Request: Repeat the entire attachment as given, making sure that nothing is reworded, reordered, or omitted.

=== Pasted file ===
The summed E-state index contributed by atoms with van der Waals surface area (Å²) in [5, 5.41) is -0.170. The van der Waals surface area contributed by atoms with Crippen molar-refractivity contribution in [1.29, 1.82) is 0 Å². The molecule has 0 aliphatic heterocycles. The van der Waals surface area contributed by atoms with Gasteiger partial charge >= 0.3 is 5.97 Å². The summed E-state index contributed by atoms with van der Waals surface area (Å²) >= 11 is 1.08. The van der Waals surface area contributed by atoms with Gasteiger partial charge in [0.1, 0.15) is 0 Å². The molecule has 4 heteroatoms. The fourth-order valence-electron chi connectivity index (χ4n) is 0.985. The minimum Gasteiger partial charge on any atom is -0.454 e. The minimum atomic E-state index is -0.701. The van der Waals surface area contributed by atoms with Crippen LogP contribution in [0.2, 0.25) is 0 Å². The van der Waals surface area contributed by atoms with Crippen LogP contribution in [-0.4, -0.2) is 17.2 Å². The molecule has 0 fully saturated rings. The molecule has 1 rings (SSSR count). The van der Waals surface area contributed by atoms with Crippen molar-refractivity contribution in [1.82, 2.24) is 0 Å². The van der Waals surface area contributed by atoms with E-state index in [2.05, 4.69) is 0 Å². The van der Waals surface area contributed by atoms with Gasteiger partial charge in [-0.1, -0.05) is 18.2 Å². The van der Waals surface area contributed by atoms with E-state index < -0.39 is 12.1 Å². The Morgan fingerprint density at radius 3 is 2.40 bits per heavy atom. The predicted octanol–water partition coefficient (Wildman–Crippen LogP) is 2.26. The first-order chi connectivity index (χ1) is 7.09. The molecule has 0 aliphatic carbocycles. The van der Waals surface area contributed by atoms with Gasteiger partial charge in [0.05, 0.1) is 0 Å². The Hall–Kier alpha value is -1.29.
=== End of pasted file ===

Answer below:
The summed E-state index contributed by atoms with van der Waals surface area (Å²) in [5, 5.41) is -0.170. The van der Waals surface area contributed by atoms with Crippen molar-refractivity contribution in [1.29, 1.82) is 0 Å². The molecule has 0 aliphatic heterocycles. The van der Waals surface area contributed by atoms with Gasteiger partial charge >= 0.3 is 5.97 Å². The summed E-state index contributed by atoms with van der Waals surface area (Å²) >= 11 is 1.08. The van der Waals surface area contributed by atoms with Gasteiger partial charge in [0.1, 0.15) is 0 Å². The molecule has 4 heteroatoms. The fourth-order valence-electron chi connectivity index (χ4n) is 0.985. The minimum Gasteiger partial charge on any atom is -0.454 e. The minimum atomic E-state index is -0.701. The van der Waals surface area contributed by atoms with Crippen LogP contribution in [0.2, 0.25) is 0 Å². The van der Waals surface area contributed by atoms with Crippen LogP contribution in [-0.4, -0.2) is 17.2 Å². The molecule has 0 fully saturated rings. The molecule has 1 rings (SSSR count). The van der Waals surface area contributed by atoms with Crippen molar-refractivity contribution in [1.82, 2.24) is 0 Å². The van der Waals surface area contributed by atoms with E-state index in [2.05, 4.69) is 0 Å². The van der Waals surface area contributed by atoms with Gasteiger partial charge in [-0.1, -0.05) is 18.2 Å². The van der Waals surface area contributed by atoms with E-state index < -0.39 is 12.1 Å². The Morgan fingerprint density at radius 3 is 2.40 bits per heavy atom. The predicted octanol–water partition coefficient (Wildman–Crippen LogP) is 2.26. The first-order chi connectivity index (χ1) is 7.09. The molecule has 0 aliphatic carbocycles. The van der Waals surface area contributed by atoms with Gasteiger partial charge in [0.05, 0.1) is 0 Å². The Hall–Kier alpha value is -1.29.